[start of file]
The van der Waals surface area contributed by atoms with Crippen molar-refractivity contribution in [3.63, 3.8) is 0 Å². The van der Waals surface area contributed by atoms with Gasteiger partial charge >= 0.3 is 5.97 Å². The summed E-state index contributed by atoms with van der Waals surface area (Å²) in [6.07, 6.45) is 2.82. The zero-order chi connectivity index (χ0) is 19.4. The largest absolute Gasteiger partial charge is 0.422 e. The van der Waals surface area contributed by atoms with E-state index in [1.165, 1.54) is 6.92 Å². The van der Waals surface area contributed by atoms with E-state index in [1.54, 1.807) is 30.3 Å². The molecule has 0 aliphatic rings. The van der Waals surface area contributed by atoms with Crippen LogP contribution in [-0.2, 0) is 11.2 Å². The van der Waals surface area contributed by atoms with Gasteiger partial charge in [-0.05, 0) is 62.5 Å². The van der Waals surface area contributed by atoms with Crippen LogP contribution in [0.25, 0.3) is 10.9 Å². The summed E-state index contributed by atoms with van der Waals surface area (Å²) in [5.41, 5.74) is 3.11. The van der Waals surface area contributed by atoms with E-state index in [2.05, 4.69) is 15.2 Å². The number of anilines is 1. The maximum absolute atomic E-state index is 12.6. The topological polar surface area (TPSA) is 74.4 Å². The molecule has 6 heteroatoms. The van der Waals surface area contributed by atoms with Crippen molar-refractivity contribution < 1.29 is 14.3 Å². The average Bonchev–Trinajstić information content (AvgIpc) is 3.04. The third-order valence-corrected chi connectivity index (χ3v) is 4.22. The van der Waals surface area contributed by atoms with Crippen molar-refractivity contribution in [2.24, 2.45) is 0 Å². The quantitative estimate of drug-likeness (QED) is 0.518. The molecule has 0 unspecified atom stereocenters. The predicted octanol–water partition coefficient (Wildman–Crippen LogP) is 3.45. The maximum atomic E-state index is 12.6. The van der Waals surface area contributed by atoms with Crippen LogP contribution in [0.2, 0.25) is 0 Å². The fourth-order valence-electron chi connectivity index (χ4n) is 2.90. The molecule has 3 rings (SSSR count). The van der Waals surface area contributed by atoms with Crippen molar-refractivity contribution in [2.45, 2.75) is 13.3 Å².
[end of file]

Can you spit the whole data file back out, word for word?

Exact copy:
The van der Waals surface area contributed by atoms with Crippen molar-refractivity contribution in [3.63, 3.8) is 0 Å². The van der Waals surface area contributed by atoms with Gasteiger partial charge >= 0.3 is 5.97 Å². The summed E-state index contributed by atoms with van der Waals surface area (Å²) in [6.07, 6.45) is 2.82. The zero-order chi connectivity index (χ0) is 19.4. The largest absolute Gasteiger partial charge is 0.422 e. The van der Waals surface area contributed by atoms with E-state index in [1.165, 1.54) is 6.92 Å². The van der Waals surface area contributed by atoms with E-state index in [1.54, 1.807) is 30.3 Å². The molecule has 0 aliphatic rings. The van der Waals surface area contributed by atoms with Crippen LogP contribution in [-0.2, 0) is 11.2 Å². The van der Waals surface area contributed by atoms with Gasteiger partial charge in [-0.05, 0) is 62.5 Å². The van der Waals surface area contributed by atoms with Crippen LogP contribution in [0.25, 0.3) is 10.9 Å². The summed E-state index contributed by atoms with van der Waals surface area (Å²) in [5.41, 5.74) is 3.11. The van der Waals surface area contributed by atoms with E-state index in [2.05, 4.69) is 15.2 Å². The number of anilines is 1. The maximum absolute atomic E-state index is 12.6. The topological polar surface area (TPSA) is 74.4 Å². The molecule has 6 heteroatoms. The van der Waals surface area contributed by atoms with Crippen molar-refractivity contribution < 1.29 is 14.3 Å². The average Bonchev–Trinajstić information content (AvgIpc) is 3.04. The third-order valence-corrected chi connectivity index (χ3v) is 4.22. The van der Waals surface area contributed by atoms with Crippen molar-refractivity contribution in [2.24, 2.45) is 0 Å². The quantitative estimate of drug-likeness (QED) is 0.518. The molecule has 0 unspecified atom stereocenters. The predicted octanol–water partition coefficient (Wildman–Crippen LogP) is 3.45. The maximum atomic E-state index is 12.6. The van der Waals surface area contributed by atoms with Crippen LogP contribution in [0.2, 0.25) is 0 Å². The fourth-order valence-electron chi connectivity index (χ4n) is 2.90. The molecule has 3 rings (SSSR count). The van der Waals surface area contributed by atoms with Crippen molar-refractivity contribution in [2.45, 2.75) is 13.3 Å².